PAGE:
Exhuming Hollywood’s Best Unproduced Scripts Script
Are there any really great scripts that somehow get caught in the swamps of movie making and never escape?
Yes, Stephen Rebello says in American Film. Repeating an exercise he first performed in 1983, Rebello dredged the shallows of Hollywood searching for the 10 Best Unproduced Screenplays. His list is based on a canvassing of studio insiders and his own judgment after reading 46 scripts.
Screenwriter Steven Zaillian’s “Alive,” for example, is described by Rebello as a powerful, grim adaptation of Piers Paul Read’s book about a 1972 Andes plane crash. Unfortunately, in order to stay alive for 70 days at 17,000 feet, the survivors resorted to cannibalism, a grisly fact that hasn’t helped speed the project to completion.
Another gem is “Eight Men Out,” John Sayles’ adaptation of Eliot Asinof’s novel about the notorious Chicago White Sox team that threw the 1919 World Series. It has many great elements, Rebello says, but it has four strikes against it: It’s a period movie, an ensemble movie, a baseball movie and has a downbeat ending.
“The Tourist” by Clair Noto is one of the town’s most-read scripts, Rebello says. It is “a canny, sexy, one-of-a-kind sci-fi for grown-ups” that’s nothing at all like “E.T.” He says its unalloyed creepiness has always managed to disturb some important studio someone.
Checking up on his ’83 best list, Rebello finds that the only script that got made was “At Close Range,” which starred Sean Penn and did decently at the box office while winning some critical praise. The other nine are still mired in a pre-production land that somehow never seems to slow up movies like “Police Academy 4.”
Baseball has never been a simple game for Inside Sports. For years it’s been pushing an excellent new way to measure a hitter’s true overall offensive worth (Total Average: total bases divided by outs). Now it’s dreamed up some new formulas to rate pitchers.
Starters in each league are rated in 10 weighted categories--from total innings pitched and won-lost record to innings pitched per home runs allowed. Crunch all the statistical categories (and a set of others for relievers), and the whole world finds out what every grade-school playground baseball-card collector already knew: that Mike Scott of the Astros was the best starter in the National League in 1986 and Roger Clemens the best in the American.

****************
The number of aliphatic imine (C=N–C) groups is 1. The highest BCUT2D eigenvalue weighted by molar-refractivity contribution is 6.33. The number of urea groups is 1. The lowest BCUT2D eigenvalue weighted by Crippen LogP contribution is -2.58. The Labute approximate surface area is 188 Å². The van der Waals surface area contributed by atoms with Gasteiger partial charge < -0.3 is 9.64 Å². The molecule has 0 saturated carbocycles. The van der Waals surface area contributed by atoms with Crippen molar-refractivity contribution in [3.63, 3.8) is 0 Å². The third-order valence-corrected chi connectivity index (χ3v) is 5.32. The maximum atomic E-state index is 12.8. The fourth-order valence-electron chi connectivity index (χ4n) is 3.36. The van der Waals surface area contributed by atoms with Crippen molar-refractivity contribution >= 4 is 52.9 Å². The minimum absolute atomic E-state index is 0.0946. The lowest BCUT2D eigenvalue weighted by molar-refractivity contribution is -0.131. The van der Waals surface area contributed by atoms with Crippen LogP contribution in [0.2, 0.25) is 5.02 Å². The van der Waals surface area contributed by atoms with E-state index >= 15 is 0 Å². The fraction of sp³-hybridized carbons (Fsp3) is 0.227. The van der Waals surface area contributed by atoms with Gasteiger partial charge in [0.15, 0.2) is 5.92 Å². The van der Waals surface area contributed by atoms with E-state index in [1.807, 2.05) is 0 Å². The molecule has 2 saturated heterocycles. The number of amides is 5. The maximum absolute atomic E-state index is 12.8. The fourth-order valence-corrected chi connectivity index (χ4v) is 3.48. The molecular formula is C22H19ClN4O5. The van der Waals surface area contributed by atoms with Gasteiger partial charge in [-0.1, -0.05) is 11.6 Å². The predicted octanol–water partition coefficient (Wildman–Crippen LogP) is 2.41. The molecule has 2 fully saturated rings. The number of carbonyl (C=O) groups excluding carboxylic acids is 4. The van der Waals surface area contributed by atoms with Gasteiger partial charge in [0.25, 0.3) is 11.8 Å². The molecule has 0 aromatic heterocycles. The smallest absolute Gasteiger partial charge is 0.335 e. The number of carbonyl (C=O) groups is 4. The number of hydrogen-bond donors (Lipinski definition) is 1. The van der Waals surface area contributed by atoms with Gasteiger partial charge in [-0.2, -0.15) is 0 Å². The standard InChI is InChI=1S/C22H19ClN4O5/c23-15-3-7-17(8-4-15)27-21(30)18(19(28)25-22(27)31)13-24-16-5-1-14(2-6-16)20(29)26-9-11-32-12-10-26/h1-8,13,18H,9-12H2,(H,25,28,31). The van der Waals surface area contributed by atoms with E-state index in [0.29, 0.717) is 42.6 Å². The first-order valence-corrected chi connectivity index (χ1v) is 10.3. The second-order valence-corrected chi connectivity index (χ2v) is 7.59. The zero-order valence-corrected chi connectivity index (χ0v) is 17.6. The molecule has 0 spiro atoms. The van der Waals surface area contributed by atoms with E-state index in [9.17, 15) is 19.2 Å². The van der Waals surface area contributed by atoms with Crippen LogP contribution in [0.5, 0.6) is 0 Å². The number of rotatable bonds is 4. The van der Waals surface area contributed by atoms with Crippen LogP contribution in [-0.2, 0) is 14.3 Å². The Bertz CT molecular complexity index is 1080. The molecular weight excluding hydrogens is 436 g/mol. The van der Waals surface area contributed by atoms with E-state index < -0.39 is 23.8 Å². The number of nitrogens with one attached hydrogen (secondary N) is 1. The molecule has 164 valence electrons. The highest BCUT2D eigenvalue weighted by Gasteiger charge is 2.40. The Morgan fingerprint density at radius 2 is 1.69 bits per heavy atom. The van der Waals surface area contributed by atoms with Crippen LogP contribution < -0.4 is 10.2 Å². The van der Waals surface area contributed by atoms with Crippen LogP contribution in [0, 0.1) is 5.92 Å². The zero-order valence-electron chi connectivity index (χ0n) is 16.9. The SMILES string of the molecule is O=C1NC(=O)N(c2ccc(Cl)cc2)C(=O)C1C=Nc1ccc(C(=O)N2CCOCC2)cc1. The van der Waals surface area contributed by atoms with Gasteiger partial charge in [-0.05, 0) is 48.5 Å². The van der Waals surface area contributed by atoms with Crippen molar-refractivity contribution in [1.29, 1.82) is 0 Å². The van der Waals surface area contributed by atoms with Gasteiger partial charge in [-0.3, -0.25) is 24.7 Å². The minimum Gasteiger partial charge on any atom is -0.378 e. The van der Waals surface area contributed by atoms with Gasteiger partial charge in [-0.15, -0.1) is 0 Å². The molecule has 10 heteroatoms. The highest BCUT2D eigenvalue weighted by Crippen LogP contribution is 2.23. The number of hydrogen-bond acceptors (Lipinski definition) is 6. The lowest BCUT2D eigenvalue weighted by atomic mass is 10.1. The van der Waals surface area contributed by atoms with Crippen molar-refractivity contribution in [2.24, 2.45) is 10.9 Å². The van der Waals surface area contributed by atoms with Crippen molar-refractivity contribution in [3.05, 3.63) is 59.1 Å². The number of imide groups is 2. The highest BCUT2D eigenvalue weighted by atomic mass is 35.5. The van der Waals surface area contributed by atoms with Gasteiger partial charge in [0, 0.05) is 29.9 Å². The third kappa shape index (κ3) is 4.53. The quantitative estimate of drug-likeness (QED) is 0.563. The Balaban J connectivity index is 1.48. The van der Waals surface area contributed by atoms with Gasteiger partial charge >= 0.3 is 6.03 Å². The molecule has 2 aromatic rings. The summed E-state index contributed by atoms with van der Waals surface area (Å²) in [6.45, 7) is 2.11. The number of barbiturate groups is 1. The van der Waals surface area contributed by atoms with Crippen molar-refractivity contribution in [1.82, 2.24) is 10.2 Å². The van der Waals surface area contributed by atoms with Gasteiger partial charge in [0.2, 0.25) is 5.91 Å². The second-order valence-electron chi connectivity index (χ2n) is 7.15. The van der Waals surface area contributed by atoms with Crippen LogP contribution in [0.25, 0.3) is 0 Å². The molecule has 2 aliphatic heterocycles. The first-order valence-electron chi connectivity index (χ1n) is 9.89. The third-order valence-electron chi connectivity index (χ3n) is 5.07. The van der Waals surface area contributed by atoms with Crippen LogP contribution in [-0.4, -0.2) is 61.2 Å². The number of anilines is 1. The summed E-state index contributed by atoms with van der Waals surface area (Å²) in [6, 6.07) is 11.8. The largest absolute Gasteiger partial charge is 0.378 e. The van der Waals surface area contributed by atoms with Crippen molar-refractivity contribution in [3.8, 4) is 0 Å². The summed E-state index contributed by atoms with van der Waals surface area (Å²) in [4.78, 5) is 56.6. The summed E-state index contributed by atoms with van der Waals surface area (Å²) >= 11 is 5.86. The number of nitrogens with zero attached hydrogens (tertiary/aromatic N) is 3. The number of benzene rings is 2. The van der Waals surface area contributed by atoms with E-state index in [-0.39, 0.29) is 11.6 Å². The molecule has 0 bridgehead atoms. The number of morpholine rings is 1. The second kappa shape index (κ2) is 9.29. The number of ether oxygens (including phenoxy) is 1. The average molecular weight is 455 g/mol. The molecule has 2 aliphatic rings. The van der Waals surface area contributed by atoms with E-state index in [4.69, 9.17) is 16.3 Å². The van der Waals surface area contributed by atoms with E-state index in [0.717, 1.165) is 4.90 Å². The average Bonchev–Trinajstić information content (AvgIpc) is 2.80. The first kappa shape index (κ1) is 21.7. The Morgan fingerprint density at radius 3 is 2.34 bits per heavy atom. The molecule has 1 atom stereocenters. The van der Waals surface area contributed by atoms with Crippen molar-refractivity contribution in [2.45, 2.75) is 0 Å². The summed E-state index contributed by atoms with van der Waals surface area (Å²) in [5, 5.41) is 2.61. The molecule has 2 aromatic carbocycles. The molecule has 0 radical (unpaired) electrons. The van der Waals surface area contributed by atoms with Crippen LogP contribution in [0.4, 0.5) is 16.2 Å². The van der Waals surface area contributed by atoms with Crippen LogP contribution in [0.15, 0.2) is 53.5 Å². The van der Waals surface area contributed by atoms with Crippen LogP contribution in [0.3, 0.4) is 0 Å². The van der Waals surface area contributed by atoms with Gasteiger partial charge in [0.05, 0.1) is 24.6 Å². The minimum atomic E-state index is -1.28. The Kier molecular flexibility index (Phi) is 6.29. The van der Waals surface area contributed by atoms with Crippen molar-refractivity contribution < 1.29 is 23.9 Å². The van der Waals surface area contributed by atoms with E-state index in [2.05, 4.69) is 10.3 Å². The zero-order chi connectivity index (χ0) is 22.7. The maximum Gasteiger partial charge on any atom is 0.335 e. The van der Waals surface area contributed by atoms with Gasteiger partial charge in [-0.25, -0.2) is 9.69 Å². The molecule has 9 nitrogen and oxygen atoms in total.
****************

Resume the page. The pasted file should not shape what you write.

Inside Sports--always a little screwbally, also rates or lists just about everything that has anything to do with baseball: ballparks, infields and hot dogs (the on-field human kind, as in Yankee Rickie Henderson). It assembles an All-Overpaid All-Star Team, gives five reasons why Mike Schmidt is the best third baseman ever and offers five mostly futile tips on how to pitch to Don Mattingly. And it supplies some sound reasons why former broadcaster Ronald Reagan should become the president of the Chicago Cubs when he leaves office, including No. 5: “The Cubs organization is used to passive leadership and ill-conceived trades.”
When people use the term bimbo, according to Marcelle Clements in New York Woman, they’re usually referring to “a presumably dumb and usually good-looking woman whose main focus in life is men.”
But modern bimbology is a many-nuanced subject, as Clements proves in her funny, sometimes testy, twisting and turning study. The Old Bimbo, as portrayed in movies by Marilyn Monroe and Judy Holliday, was nobody’s mystery: usually buxom, blonde and airy between the earrings, she generally openly traded her sexual favors for “proximity to power and small amounts of money,” Clements says.
But hip men today find the classic bimbo “too vulgar, too obvious.” Wheel in the new bimbo: She’s subtler, hipper and harder to spot, Clements says. Yet she’s everywhere: on magazine covers, game shows and behind anchors’ desks. Intellectuals have bimbos. There are jet-set bimbos. Sophisticated bimbos. Temporary bimbos. Accidental bimbos. Bimbos at every level of society. (The magazine’s captions list 20 bimbos through the ages, from Helen of Troy, Jean Harlow, Jayne Mansfield and Claudine Longet to Bo Derek.)
The issue is far too complicated to summarize. Suffice to say that Clements is critical of men for wanting bimbos and of women for becoming them. Yet she understands the confusion. At one point she wonders if “every woman has something of a bimbo in her?” Then she concludes that the label bimbo “means nothing very much about an individual, but speaks gloomy volumes about the relations between men and women, and an inexorable, profoundly unfair system.”
Bits and Pieces
In ever-stylish L.A. Style, comedian/actor Robert Townsend tells how he got tired of being offered minor black roles in movies and decided to produce, direct and star in his own low-budget “Hollywood Shuffle.” He had to use cash advances from his own credit cards to finish the critically praised, soon-to-be-released film. But the ambitious Townsend notes that this year he’ll probably be “the only black man that kisses a woman on screen.” . . . The current Air & Space/Smithsonian, the always interesting bimonthly you get when you join the Air and Space Museum in Washington, includes a handy fold-out poster of the “Satellite Sky.” It maps the celestial location of “every serviceable artificial satellite for which data have been published and for which a function is either known or has been surmised.”
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